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* March U.S. manufacturing data misses estimates
* German manufacturing shrinks further
* Nike slips as North America sales fail to impress
* Indexes fall: Dow 1.09 pct, S&P 1.00 pct, Nasdaq 1.15 pct (Updates to open)
March 22 (Reuters) - Wall Street's main indexes extended losses on Friday after the United States joined the euro zone in reporting weak manufacturing activity last month, fueling fears of a slowing global economy.
U.S. manufacturing sector Flash Purchasing Managers' Index (PMI) came in at 52.5 in March, well below the estimates of 53.6, according to economists polled by Reuters.
German manufacturing contracted further in March, showing its lowest reading since June 2013, while factory activity across the euro zone looked equally dismal.
"Today's economic numbers indicate the strong relationship that China has with Europe. China has been slowing down, especially in ordering industrial products and automobiles, and that is going to hit Germany out-proportionally," said Kim Forrest, chief investment officer at Bokeh Capital Partners in Pittsburgh
"Moreover, the Fed's action on Wednesday shows that they don't believe the economies of the world are strong enough to continue their raising program."
The Federal Reserve on Wednesday abandoned projections for any interest rate hikes this year, as policymakers see a U.S. economy that is rapidly losing momentum.
The spread between three-month Treasury bills and 10-year note yields inverted for the first time since 2007. An inverted yield curve is widely understood to be a leading indicator of recession.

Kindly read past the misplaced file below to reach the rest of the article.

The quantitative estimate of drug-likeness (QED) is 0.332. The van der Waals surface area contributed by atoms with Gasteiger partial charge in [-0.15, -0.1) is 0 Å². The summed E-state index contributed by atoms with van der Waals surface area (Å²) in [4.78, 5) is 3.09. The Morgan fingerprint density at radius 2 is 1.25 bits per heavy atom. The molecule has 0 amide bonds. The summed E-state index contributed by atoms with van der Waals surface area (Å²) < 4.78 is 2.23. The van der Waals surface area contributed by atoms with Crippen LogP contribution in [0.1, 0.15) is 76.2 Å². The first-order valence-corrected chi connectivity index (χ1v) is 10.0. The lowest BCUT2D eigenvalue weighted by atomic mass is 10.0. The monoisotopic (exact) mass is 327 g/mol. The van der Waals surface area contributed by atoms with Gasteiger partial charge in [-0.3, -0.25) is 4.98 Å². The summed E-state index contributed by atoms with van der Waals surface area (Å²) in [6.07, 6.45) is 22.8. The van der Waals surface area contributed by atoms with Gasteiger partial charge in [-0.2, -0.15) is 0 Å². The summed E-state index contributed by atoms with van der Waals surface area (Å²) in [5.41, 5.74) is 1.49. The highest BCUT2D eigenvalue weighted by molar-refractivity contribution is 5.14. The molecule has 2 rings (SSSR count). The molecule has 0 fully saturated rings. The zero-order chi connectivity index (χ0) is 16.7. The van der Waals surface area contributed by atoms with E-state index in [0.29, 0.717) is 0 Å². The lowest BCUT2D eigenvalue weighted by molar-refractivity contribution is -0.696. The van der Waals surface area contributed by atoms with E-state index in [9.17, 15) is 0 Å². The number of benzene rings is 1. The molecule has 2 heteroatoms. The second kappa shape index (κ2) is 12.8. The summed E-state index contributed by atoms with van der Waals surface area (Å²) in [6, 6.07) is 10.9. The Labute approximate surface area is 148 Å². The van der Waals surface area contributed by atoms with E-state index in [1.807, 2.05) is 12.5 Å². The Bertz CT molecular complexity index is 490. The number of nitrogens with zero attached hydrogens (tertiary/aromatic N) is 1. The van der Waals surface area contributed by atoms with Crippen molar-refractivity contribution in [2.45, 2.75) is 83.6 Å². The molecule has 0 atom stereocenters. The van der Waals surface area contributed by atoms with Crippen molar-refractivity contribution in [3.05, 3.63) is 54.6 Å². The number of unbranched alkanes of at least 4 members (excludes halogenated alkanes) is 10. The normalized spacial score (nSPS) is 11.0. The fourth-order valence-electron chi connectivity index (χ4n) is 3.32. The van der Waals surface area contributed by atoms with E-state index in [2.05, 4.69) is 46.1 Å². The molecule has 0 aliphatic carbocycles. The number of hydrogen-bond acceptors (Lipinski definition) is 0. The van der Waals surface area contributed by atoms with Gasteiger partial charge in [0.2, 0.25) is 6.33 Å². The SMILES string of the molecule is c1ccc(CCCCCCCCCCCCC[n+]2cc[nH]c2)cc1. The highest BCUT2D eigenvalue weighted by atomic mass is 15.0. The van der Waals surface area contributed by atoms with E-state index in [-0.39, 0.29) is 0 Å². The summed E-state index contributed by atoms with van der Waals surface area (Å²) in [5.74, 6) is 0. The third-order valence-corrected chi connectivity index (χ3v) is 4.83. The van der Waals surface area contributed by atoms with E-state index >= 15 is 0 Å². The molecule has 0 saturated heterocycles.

Financial stocks, which looked set to extend their three-day decline, fell 2.11 percent, while the banking sector declined 2.70 percent.
Adding to the uncertainty were concerns over trade, as U.S. trade delegates head to Beijing next week. President Donald Trump said that a final agreement with China "will probably happen."
Chipmakers, which get a huge chunk of their revenue from China, fell. The Philadelphia chip index was down 1.47 percent, while the broader technology sector declined 1.10 percent.
Hopes of a trade deal and a dovish Fed have sparked a rally in stocks this year, putting the S&P 500 index 3.7 percent away from its closing record high hit in September.
At 9:59 a.m. ET the Dow Jones Industrial Average was down 283.66 points, or 1.09 percent, at 25,678.85. The S&P 500 was down 28.50 points, or 1.00 percent, at 2,826.38 and the Nasdaq Composite was down 89.99 points, or 1.15 percent, at 7,748.97.
Only the defensive utilities, real estate and consumer staples sectors were trading higher.
Nike Inc dropped 4.6 percent after the sportswear maker's quarterly revenue failed to beat Wall Street estimates. Its partner Foot Locker Inc fell 2.4 percent
Declining issues outnumbered advancers for a 3.05-to-1 ratio on the NYSE and for a 3.60-to-1 ratio on the Nasdaq.
The S&P index recorded 41 new 52-week highs and two new lows, while the Nasdaq recorded 18 new highs and 23 new lows. (Reporting by Amy Caren Daniel in Bengaluru; Editing by Anil D'Silva)